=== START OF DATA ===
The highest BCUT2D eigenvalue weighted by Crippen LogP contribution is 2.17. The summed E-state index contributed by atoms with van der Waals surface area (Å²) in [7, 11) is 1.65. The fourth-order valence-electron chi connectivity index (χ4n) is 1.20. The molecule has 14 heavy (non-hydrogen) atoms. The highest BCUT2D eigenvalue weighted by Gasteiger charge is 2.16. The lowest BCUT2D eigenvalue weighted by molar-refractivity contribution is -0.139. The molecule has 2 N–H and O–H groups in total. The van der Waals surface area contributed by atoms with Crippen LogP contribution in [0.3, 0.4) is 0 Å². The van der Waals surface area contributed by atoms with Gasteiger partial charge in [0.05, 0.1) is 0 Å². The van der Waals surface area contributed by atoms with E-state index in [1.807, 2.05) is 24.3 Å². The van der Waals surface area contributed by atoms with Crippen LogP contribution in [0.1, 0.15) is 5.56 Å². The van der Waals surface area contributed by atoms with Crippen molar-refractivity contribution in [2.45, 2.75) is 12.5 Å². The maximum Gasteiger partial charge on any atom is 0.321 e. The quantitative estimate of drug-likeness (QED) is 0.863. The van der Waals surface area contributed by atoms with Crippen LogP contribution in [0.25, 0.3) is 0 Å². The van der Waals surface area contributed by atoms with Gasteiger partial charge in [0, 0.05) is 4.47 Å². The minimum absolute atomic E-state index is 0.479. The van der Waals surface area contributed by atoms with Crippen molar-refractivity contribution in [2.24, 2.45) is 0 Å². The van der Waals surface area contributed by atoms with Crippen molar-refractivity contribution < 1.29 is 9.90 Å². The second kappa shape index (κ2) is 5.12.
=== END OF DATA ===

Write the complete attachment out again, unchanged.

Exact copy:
The highest BCUT2D eigenvalue weighted by Crippen LogP contribution is 2.17. The summed E-state index contributed by atoms with van der Waals surface area (Å²) in [7, 11) is 1.65. The fourth-order valence-electron chi connectivity index (χ4n) is 1.20. The molecule has 14 heavy (non-hydrogen) atoms. The highest BCUT2D eigenvalue weighted by Gasteiger charge is 2.16. The lowest BCUT2D eigenvalue weighted by molar-refractivity contribution is -0.139. The molecule has 2 N–H and O–H groups in total. The van der Waals surface area contributed by atoms with Crippen LogP contribution in [0.3, 0.4) is 0 Å². The van der Waals surface area contributed by atoms with Gasteiger partial charge in [0.05, 0.1) is 0 Å². The van der Waals surface area contributed by atoms with E-state index in [1.807, 2.05) is 24.3 Å². The van der Waals surface area contributed by atoms with Crippen LogP contribution in [0.1, 0.15) is 5.56 Å². The van der Waals surface area contributed by atoms with Crippen molar-refractivity contribution in [2.45, 2.75) is 12.5 Å². The maximum Gasteiger partial charge on any atom is 0.321 e. The quantitative estimate of drug-likeness (QED) is 0.863. The van der Waals surface area contributed by atoms with Crippen LogP contribution in [0.25, 0.3) is 0 Å². The van der Waals surface area contributed by atoms with Gasteiger partial charge in [0, 0.05) is 4.47 Å². The minimum absolute atomic E-state index is 0.479. The van der Waals surface area contributed by atoms with Crippen molar-refractivity contribution in [2.24, 2.45) is 0 Å². The van der Waals surface area contributed by atoms with Crippen molar-refractivity contribution < 1.29 is 9.90 Å². The second kappa shape index (κ2) is 5.12.